The other day somebody wrote a comment on one of my posts saying, they’d “love to have the Chiaogoo Cables, with the Knitter’s Pride needles, the addi click system, and the HiyaHiya tips”. And I would like to view this review from that kind of perspective. So, let’s take a look at the pros and cons:


  • Huge variety of needle tips & materials for all skill levels, applications, and techniques.
  • Very strong join without screws or keys
  • Smooth & slick surface for fast knitting
  • Lifetime warranty
  • Quality made in Germany by a sustainable family business with a 200-year history.
  • Very fashionable pouches


  • Small needle size range (3.5-8.0mm for the lace tips; up to 12mm for the basic tips)
  • Not the very sharpest tips (can be a pro and a con, tho)
  • Noticeable kink where you join cables to needle
  • Only one type of cables with a big memory effect
  • The set comes with the least amount of accessories.
  • Quite pricey to buy in the US
  • The system is a bit harder to use

At the very end, we need to talk about the price. Here in Germany, you can get a full set for as little as 80-90€. That’s around 10.5€ per needle. It makes the addi interchangeable knitting needles quite compatible with Knitter’s Pride Nova Platina (usually sells around 50-70€) and about the same as the ultra-durable Karbonz needles.

In the U.S., they sadly often sell for a lot more – for various reasons. Still, these needles are en par with (if not better than) ChiaoGoo or HiyaHiya and it boils down to your preferences and not so much the price.

My bottom line would be this: The Addi interchangeable knitting needles are perfect for all knitters who like to stay flexible and don’t knit a lot of projects below size 4/3.5mm. They offer high quality, with a nice finish, and are perfect for knitting fast. There are some amazing options for beginners, while the standard tips are perfect for all intermediate knitting projects.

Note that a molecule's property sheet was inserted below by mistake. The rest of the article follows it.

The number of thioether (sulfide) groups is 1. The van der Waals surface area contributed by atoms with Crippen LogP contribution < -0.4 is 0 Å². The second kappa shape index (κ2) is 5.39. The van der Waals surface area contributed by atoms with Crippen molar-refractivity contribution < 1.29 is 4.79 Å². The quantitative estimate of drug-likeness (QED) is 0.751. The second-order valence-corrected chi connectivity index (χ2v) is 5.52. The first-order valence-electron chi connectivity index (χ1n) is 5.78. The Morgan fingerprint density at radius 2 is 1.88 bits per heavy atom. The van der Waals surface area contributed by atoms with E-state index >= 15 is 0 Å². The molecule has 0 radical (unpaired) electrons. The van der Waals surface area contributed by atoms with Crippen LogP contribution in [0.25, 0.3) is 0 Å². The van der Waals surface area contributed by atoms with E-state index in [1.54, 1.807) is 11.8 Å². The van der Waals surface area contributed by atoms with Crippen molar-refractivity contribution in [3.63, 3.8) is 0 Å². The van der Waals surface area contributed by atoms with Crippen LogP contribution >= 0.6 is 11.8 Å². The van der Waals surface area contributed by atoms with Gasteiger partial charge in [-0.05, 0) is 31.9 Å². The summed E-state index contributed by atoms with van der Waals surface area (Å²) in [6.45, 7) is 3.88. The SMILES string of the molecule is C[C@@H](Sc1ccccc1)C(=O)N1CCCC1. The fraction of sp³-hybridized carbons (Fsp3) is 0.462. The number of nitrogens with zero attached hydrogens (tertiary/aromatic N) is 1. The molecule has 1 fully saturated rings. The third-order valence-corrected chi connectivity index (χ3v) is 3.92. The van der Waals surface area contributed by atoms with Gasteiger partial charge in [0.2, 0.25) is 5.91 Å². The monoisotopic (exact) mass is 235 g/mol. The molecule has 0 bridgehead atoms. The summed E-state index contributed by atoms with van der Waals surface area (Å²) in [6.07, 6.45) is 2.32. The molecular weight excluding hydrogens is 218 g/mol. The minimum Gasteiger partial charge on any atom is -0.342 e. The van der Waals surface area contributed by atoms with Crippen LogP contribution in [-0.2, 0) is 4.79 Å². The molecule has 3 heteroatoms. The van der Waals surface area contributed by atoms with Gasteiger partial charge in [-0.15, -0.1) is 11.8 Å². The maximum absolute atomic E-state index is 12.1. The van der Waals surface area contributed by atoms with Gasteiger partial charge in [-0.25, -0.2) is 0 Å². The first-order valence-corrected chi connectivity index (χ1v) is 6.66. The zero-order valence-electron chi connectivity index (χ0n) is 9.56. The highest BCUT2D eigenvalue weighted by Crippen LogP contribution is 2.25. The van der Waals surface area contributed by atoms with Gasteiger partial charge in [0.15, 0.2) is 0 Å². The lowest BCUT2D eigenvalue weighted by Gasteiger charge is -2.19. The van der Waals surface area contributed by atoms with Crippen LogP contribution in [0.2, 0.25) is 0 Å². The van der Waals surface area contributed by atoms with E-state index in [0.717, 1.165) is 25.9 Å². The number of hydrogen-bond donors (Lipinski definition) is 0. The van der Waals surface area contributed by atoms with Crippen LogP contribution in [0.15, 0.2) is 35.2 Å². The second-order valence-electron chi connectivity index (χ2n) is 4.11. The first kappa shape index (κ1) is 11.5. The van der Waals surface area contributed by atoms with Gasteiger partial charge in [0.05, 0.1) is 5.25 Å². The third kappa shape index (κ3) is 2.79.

Here are the direct links to Amazon for the different sets:

Anyway, over to you. Comment below in case you still have any questions regarding the Addi click interchangeable knitting needles.

an addi interchangeable knitting needle review

14 thoughts on “Addi interchangeable knitting needles – Review”

  1. The heart pins, I think, are designed so that you can treat the needles as straight needles. Use a cable for each needle tip and add the heart to the other end of the cable. Stitches stay on, decreases the weight of large projects, gives you really long needles!

    • Hey Sandra,
      well, that is certainly one way to use them as well. most people I know use them as cable stoppers, to put a work on hold, but sure, if you are knitting a big blanket or so, you could use them like that as well. Great tip in fact.

  2. Just received this set and is my first experience with knitters pride needles. They are beautiful. I have been knitting with Addi Clicks lace interchangeable needles. The addi cords label the length. I don t see that knitters pride cords label their cords. How can you tell apart the cord length from each other?

  3. I bought these after reading and re-reading this and the comparative review and I have been quite happy with them. I had to purchase additional circulars in a smaller size and/or longer cable for larger projects, but I do not find that to be a major issue. And the only time my cables snapped was when I did not use the little rubber pad to get a tight grip. I learned my lesson. Thanks again for your in-depth reviews.